Post By: Vishwanath Iyer Published on: December 24, 2016 Reading time: 9 minutes
Prāṇa (motility) is a unit of motility in Yoga. It is also known as life-force or chi/ qi in East Asia. Thin face, prāṇa is a sentience which cannot be seen, but can be sensed and provides the existential drive to all creation.
This concept is very important, but also difficult to understand. Unlike medicine where the body is considered to be a biochemical process, in Yoga the body is considered to be driven by airstreams (vāyu), channels (nādi) and vortices (cakras), all of which are currents of motility (prāṇa). Since they are subtle, they cannot be measured and are experiential.
Prāṇa moves in a flow or vāyu. There are five such vāyu-s.
Cognition of prāṇa in the body (kṣetra) is prajñā (situational awareness). This awareness (prajñā) of the body is called awareness of the region (kṣetrajña). The body (kṣetra) is considered to be made up of five sheaths (kośa) these are;
For example: the world and all material are considered to be made of five cardinal elements or panchabhūtas which are earth (prithvi), water (áp), fire (agni), air (vāyu) and space (ākāṣa).
All of these elements can be sensed by the sensory system and decoded into what they represent by the cognitive and logical apparatus. So, when we shop for vegetables, we look at the gross aspects of the vegetable – its colour, texture and feel to ascertain its health through our sensory apparatus and this is decoded by our cognitive and logical apparatus.
Within our bodies, this translates to the sheath made by food (annamayakośa) and sheath of prāṇa (prāṇamayakośa). This is called sthūla-śarīra or cognition of the gross body, which covers awareness of the material aspect of the human body driven by diet (annamayakośa) and motility (prāṇamayakośa).
For example – The body is a complex mechanism and health is primarily determined by a condition known as homeostasis where you are considered healthy if your vitals are within a certain range, such as blood pressure, temperature, weight etc. But, how does the body maintain everything within homeostasis? That subtle element which controls physical manifestation of normalcy is the subtle body (sūkṣma-śarīra).
In the body, this is the awareness of the movement of consciousness within the body is called sheath of cognition (manomayakoṣa) and sheath of awareness of the system (vijñānamayakoṣa).
For instance, when you read this sentence, the primary information you see is derived through its physical attributes (sthūla-śarīra), of alphabets and words that are transmitted through a device. However, your experience of the underlying principles (sūkṣma-śarīra) comes from the quality of your awareness as you decipher the information (manomayakoṣa) relating to the subject (vijñānamayakoṣa).
While the base is Brahman, it is also the launch point of experience. This is called the sheath of joy (ananda-maya-kosha).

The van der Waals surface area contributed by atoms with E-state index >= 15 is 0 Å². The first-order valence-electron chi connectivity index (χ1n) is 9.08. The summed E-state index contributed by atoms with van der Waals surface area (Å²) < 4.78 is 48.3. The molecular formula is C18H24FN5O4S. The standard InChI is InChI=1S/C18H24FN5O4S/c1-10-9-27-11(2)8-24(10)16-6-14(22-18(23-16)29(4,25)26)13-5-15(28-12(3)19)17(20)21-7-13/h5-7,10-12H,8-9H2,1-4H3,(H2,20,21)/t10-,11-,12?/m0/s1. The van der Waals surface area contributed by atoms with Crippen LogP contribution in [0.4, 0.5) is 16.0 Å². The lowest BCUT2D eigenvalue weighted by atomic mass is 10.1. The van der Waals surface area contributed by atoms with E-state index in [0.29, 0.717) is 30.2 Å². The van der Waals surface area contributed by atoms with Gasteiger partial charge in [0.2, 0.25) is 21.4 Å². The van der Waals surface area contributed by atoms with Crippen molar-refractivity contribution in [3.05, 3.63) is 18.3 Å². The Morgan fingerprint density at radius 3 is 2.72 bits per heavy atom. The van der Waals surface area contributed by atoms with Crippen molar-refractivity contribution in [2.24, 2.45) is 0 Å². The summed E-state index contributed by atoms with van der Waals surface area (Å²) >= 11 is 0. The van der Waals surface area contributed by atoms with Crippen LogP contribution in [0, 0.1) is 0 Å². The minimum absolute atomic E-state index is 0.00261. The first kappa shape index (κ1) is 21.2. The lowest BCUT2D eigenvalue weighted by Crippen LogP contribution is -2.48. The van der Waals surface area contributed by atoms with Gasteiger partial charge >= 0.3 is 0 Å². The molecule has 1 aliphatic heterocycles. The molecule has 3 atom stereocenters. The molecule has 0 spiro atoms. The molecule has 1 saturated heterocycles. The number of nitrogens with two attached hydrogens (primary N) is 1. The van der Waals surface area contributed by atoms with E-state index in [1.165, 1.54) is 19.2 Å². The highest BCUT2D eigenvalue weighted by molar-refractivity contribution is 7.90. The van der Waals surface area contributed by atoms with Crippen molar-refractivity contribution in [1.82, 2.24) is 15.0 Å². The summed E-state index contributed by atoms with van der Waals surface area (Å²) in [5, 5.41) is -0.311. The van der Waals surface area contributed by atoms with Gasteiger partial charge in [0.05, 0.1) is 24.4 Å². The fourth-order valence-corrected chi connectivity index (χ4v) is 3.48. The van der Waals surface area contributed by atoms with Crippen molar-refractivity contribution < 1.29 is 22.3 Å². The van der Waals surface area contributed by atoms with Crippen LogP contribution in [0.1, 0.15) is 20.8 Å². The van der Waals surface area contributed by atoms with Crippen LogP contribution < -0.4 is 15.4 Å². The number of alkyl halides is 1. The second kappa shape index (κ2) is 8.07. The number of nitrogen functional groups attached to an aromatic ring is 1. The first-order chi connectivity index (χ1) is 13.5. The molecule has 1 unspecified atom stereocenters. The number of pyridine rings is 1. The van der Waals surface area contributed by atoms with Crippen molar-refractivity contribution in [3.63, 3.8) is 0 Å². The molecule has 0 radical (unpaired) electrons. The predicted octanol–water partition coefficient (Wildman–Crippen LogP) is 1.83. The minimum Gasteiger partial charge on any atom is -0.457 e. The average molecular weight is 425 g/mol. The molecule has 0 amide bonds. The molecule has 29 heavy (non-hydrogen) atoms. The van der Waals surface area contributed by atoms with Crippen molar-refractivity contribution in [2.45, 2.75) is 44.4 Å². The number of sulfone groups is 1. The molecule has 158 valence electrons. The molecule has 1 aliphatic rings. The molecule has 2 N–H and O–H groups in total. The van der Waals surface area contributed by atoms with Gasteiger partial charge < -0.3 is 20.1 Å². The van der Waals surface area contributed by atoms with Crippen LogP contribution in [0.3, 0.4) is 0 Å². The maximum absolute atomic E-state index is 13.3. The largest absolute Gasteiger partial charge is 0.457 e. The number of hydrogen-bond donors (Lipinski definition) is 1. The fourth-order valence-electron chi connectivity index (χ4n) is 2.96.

For example – we know that Archimedes was bobbing physically (sthūla) in a bathtub in a state of null (Brahman) watching the waters sloshing over the tub and his body bobbing. Suddenly, an inspiration occurred (ānandamayakoṣa), and he cracked the problem of buoyancy (sūkṣma). The same can be applied to Newton sitting under a tree watching the apple fall down or August Kekule imagining the Benzene ring to be a snake chasing its own tail or Watson to discover the ATGC (adenine-thyamine-guanine-cystocine) model of DNA. This is the causal state (kāraṇa-śarīra).
It is known in yoga and other forms of Oriental healing that rate of energy flow through these centres affects the behaviour of the person. As a matter of fact, ancient Oriental texts on this subject from India, China, Korea, and Japan speak of multiple energy vortices (cakra), but all agree that there are six major vortices in the human body which control all major organs.
The first of the energy vortices aligns itself with the perineum, a flat region above the coccyx and between the anus and genitals. This centre affects the physiological aspects of the individual, that is, the overall energy levels, feeling of safety and health.
This energy vortex corresponds to the sacral region around the genital area. It affects sexuality, social and communications skills of the individual. Control of this centre results in strong response control and emotional stability.
This energy vortex is placed around the navel and corresponds to the lumbar area of the spine. This is a centre that controls situational and management skills.
Placed at the centre of the chest, this responds to the thoracic region on the spine. This is also the centre of emotional energy. So, a balanced centre is essential for emotional stability.
This energy vortex is placed around the Adam’s apple and corresponds to the cervical region in the spine. The thyroid, parathyroid and lymphatic systems, which control metabolic activity reside here. Since metabolism is the ability of the body to convert food into usable energy and rebuilding of tissue, seamless energy flow here is critical.
This is also the area which controls breathing and food intake, so any disruption in our stress levels will immediately impact the quality of our breathing and digestion.
This energy vortex is placed between the eyebrows in the front of the cranium. It controls the functioning of the other energy vortices. It energizes the amygdala, pituitary and endocrine glands etc. and controls both, primary and secondary response. Consequently, this energy vortex is the primary input point for “fight or flight” stimulus.
One can see that the cakra system of Yoga is highly evolved and can be used in therapy. Another important aspect is that Yoga recognises that each of these vortices may be activated, depleted or congested to varying degrees and that this is an actively changing parameter. This makes the Yoga system subtle and sophisticated.